UCC executive pushes resolution, not rockets, for peace in Gaza
Written by Anthony Moujaes
July 31, 2014
As the death toll climbs each day in the conflict between the Israeli military and Hamas forces in Gaza, leaders from the United Church of Christ and the Christian Church (Disciples of Christ) are praying for a break in the violence that has killed hundreds of children and thousands of civilians.
Those leaders reiterate that neither Israelis nor Palestinians, who have gone back and forth blaming each other for the outbreak of violence, will achieve long-lasting peace as long as the occupation of Palestinian lands continues.
"Global Ministries of the United Church of Christ and the Christian Church (Disciples of Christ), along with our partners in the Middle East and elsewhere, are calling for an immediate cessation to the violence in Gaza," said the Rev. James Moos, executive minister for the UCC’s Wider Church Ministries.
There could be hope on the horizon after the announcement of a 72-hour ceasefire to begin Friday morning at 8 a.m. local time. The ceasefire is considered critical to giving civilians an opportunity for humanitarian relief and restocking food and water, to bury the dead, and to make repairs to water and energy system. During the ceasefire, ground forces will remain in place, but Moos hopes it can lead to a greater resolution.
"Well over a thousand lives have been lost thus far, including the lives of some 250 Palestinian children," Moos said. "Much of the death and destruction has been inflicted with weapons supplied by the United States. By itself, however, a cease-fire is insufficient. The root causes of the conflict need to be addressed, and those causes include Israel’s occupation and the siege of Gaza. Apart of justice neither Israelis nor Palestinians will live in peace."
In the three-plus weeks of conflict, more than 1,300 people in Gaza have been killed, according to the Ministry of Health in Gaza. Most of those deaths are civilians, the United Nations said. On the other side, 56 soldiers have died, with three civilian deaths in Israel, according to the Israeli Defense Forces.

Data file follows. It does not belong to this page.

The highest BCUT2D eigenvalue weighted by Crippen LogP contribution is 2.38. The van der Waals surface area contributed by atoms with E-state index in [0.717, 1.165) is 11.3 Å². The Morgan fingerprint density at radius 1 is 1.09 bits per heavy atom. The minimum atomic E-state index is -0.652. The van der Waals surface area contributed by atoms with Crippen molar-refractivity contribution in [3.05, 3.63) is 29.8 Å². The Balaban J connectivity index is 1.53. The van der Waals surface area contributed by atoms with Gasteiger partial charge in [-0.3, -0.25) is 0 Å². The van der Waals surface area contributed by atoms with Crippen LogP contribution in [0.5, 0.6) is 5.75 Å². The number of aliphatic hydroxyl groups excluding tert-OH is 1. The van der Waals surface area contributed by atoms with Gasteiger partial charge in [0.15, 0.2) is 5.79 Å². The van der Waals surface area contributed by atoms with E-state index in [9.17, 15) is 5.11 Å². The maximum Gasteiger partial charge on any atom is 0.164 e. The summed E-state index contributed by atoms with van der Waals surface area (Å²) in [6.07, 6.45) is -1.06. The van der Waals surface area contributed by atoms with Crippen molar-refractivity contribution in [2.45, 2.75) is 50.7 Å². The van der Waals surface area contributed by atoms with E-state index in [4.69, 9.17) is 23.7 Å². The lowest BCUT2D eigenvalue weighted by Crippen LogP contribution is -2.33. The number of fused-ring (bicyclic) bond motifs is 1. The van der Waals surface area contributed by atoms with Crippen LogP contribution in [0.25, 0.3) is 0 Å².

Shells rained down on schools converted into shelters for a second straight day. Thursday, a United Nations school housing displaced residents was nearly hit. A day earlier, on Wednesday July 30, another U.N. building that sheltered more than 3,000 Palestinians was hit by artillery, which killed more than a dozen people.
The U.N. blamed Israel for Wednesday’s attack. It was the sixth such attack on a U.N.-run school since July 8, when fighting broke out.
American leaders have called on Israel to be more careful to protect civilians, but as a source told CNN, when Israeli military leaders asked for more ammunition from the U.S., they agreed to supply it.
One of Global Ministries’ partners in the region, the YWCA of Palestine, continues to rally what support it can to lift up the needless deaths of civilians and children. Believing that the conflict "needs the world’s attention and action," YWCA-Palestine is calling for the prosecution of war crimes by the Israeli military, and imposing trade sanctions and weapons embargoes.
"We need your support in this," said Mira Rizeq, the national general secretary for YWCA-Palestine. "We need you to tell the story to your governments to your churches, communities, children, women, and all. Gaza needs you to support them."
UPDATE (Friday, Aug. 1, 9:30 a.m.): The ceasefire lasted less than two hours. The conflict has resumed with both sides continuing to blame each other, with Israel pointing to an “abduction” of an Israeli soldier and the deaths of two others, and Hamas claiming the Israeli military attacked a region in south Gaza with bombing that killed at least 27 and injured about 100.